Current generation premium HDR consumer TV's support 12 bit 4:4:4 media input though most only display 10 bit. Consider that capturing 16 bit or 12 bit raw gives you far better access to the camera's full uncompressed dynamic range and color gamut for grading when you compress those values into 8-bit or 10 bit delivery codecs. It is useful for fine toning of values in near white highlights and in deep shadow so that you retain shading, color and texture that would otherwise be lost with lower sample captures.
The best analogy for future proofing I can think of is syndication of old TV series from the 50's through the 80's. Pretty much the only ones that are still running were originated on film, not video. The quality difference is enormous as is the income potential over time.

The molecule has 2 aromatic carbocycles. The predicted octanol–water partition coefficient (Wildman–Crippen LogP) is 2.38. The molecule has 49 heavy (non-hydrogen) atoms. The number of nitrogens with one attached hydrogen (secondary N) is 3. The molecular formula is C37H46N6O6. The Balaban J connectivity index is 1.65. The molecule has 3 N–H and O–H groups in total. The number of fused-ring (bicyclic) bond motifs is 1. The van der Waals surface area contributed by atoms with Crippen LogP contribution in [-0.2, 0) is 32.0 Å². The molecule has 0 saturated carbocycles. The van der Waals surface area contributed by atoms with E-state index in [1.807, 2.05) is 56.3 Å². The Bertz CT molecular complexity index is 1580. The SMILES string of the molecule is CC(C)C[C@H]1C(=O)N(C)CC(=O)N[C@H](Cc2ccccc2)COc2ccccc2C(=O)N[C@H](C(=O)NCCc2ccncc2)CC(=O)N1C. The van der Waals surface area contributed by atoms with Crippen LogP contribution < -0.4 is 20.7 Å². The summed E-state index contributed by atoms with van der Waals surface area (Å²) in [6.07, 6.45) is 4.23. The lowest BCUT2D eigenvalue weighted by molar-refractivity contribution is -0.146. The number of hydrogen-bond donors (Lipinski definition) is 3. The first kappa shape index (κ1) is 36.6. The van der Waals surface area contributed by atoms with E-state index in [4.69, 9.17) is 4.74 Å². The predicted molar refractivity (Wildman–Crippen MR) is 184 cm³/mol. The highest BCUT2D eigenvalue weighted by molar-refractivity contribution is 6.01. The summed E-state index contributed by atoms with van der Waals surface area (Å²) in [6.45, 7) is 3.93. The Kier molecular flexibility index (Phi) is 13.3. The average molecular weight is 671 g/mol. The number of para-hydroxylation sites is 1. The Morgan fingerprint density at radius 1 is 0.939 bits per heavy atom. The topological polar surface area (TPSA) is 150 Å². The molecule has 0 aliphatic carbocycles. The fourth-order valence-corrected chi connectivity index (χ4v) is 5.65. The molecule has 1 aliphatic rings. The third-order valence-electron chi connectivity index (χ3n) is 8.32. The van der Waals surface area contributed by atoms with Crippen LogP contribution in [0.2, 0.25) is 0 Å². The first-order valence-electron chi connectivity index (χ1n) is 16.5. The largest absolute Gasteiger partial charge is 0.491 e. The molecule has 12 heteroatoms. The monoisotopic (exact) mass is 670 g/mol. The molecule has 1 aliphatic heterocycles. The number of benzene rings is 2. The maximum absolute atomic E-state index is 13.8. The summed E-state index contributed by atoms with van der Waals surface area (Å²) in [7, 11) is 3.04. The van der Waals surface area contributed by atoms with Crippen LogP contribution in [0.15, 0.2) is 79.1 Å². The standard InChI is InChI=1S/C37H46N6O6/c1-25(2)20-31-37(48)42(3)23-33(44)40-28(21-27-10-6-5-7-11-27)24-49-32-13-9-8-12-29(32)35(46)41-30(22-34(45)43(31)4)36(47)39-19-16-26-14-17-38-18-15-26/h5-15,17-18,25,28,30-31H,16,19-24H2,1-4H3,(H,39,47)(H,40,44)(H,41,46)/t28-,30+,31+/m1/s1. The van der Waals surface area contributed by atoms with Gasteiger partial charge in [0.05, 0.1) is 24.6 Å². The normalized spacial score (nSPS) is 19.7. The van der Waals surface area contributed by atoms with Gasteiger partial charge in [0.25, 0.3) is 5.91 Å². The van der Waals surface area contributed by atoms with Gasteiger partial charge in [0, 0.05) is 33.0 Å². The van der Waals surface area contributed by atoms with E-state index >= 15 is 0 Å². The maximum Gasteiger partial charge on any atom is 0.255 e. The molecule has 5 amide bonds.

Don't sell yourself short. 16 bit or 12 bit raw formats like R3D are the most space efficient means of archiving really high quality stock footage that is quality independent of the particular codecs or display technology used to view it at any particular moment in time, now or in the future.